Researchers at SentinelLabs discovered new behaviors from the LockBit Ransomware-as-a-Service (RaaS) operators, or possibly an affiliate. The attack involves the legitimate VMware utility ‘VmwareXferlogs.exe’ which is susceptible to DLL side-loading. While this utility is legitimate and can exist alongside installed VMware products, the researchers observed the threat actors downloading a copy of the legitimate executable, as well as the malicious DLL to be side-loaded, and a ‘.log’ file containing an encrypted Cobalt Strike Beacon Reflective Loader to the victim host. Side-loading is a technique used to hijack a DLL by tricking a benign process into loading a malicious DLL instead of the original DLL. In this instance, the malicious DLL contains all of the same function names that ‘ VmwareXferlogs.exe’ requests from it, however, the contents are replaced so they all simply exit the process, with the exception of ‘g_path_get_basename’. This function invokes the malicious payload and exits after execution.
This particular variant employs a number of detection evasion techniques including:
- Debugger checking
- EDR/EPP Bypass
- Event Tracing for Windows (ETW) Bypass
- Antimalware Scan Interface (AMSI) Bypass
Finally, once these evasion methods are completed successfully, the malware enters the final phase of execution. During this phase the RC4 encrypted Cobalt Strike Beacon Reflective Loader inside the ‘.log’ file is decrypted with a hardcoded 136-byte key and loaded directly into memory, completing the attack chain.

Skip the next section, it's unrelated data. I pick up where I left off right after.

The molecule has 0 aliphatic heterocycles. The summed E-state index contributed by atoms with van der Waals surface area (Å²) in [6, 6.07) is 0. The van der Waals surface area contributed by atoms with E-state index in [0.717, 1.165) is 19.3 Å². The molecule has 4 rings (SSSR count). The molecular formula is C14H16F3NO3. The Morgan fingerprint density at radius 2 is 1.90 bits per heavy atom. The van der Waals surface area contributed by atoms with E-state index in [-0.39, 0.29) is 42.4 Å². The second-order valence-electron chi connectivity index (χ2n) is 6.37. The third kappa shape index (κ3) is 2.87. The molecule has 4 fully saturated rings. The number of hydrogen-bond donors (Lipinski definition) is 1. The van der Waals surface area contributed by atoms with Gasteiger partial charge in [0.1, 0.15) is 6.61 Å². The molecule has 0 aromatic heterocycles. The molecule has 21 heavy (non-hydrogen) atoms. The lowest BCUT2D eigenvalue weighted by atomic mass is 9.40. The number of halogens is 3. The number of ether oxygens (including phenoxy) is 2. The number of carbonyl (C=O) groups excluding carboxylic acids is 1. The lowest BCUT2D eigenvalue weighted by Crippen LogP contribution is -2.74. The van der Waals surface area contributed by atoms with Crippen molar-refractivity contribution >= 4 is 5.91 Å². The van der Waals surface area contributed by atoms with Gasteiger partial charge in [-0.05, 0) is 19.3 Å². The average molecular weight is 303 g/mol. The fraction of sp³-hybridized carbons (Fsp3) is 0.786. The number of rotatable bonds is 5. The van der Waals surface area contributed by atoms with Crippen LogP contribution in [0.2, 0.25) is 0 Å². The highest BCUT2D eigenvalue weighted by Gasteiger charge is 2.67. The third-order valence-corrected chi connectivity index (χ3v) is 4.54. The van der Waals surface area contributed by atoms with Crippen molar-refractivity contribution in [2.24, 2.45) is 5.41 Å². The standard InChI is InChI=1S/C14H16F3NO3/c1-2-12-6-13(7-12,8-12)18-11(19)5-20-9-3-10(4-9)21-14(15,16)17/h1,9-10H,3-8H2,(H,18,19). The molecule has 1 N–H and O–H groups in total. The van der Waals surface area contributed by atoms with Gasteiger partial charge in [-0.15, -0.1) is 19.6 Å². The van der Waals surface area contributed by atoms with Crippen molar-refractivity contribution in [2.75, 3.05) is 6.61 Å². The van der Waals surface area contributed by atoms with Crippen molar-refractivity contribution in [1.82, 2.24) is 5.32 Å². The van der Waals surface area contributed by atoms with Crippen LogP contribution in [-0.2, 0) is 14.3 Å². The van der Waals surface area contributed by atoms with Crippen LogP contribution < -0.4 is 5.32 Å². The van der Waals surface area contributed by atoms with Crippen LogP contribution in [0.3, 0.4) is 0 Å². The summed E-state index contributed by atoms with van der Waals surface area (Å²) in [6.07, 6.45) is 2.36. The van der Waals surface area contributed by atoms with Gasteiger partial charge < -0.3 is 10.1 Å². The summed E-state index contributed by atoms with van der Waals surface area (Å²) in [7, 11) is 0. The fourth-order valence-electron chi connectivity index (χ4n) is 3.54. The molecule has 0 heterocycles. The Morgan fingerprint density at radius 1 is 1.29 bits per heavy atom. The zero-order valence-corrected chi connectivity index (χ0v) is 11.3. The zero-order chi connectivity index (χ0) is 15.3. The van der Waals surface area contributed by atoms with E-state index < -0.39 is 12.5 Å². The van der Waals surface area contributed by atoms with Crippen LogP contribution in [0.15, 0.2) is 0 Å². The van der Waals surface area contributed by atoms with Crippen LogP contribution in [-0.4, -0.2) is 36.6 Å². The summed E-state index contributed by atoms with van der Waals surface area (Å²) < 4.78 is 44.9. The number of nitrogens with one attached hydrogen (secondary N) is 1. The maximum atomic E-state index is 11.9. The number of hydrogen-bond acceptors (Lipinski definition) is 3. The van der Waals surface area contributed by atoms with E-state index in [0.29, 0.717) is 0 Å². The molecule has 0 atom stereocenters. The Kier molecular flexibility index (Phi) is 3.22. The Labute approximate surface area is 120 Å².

SentinelLabs researchers also discovered several variations of this type of side-loading technique. In some cases, a ‘vmtools.ini’ file was used to contain the encrypted payload instead of a ‘.log’ file. In other cases, the ‘vmtools.ini’ file is used, but is packed with a custom version of the UPX packer.
Security researchers at vxunderground announced on Twitter that they have evidence that indicates that this variation of the LockBit ransomware was created by an affiliate group rather than the LockBit developers themselves. SentinelLabs has updated their original article to say that they have identified a connection between these variants of LockBit and the group that Microsoft tracks as DEV-0401, which signifies a shift in DEV-0401’s previous tactics, techniques, and procedures (TTP).
Threat Intel attribution question:
If the RaaS developer does not implement the functionality described in the paper (see first image below), can it be attributed to Lockbit ransomware group? Or should it attributed to the unknown affiliate? (see second image below) pic.twitter.com/kVTeNULNCj
— vx-underground (@vxunderground) April 28, 2022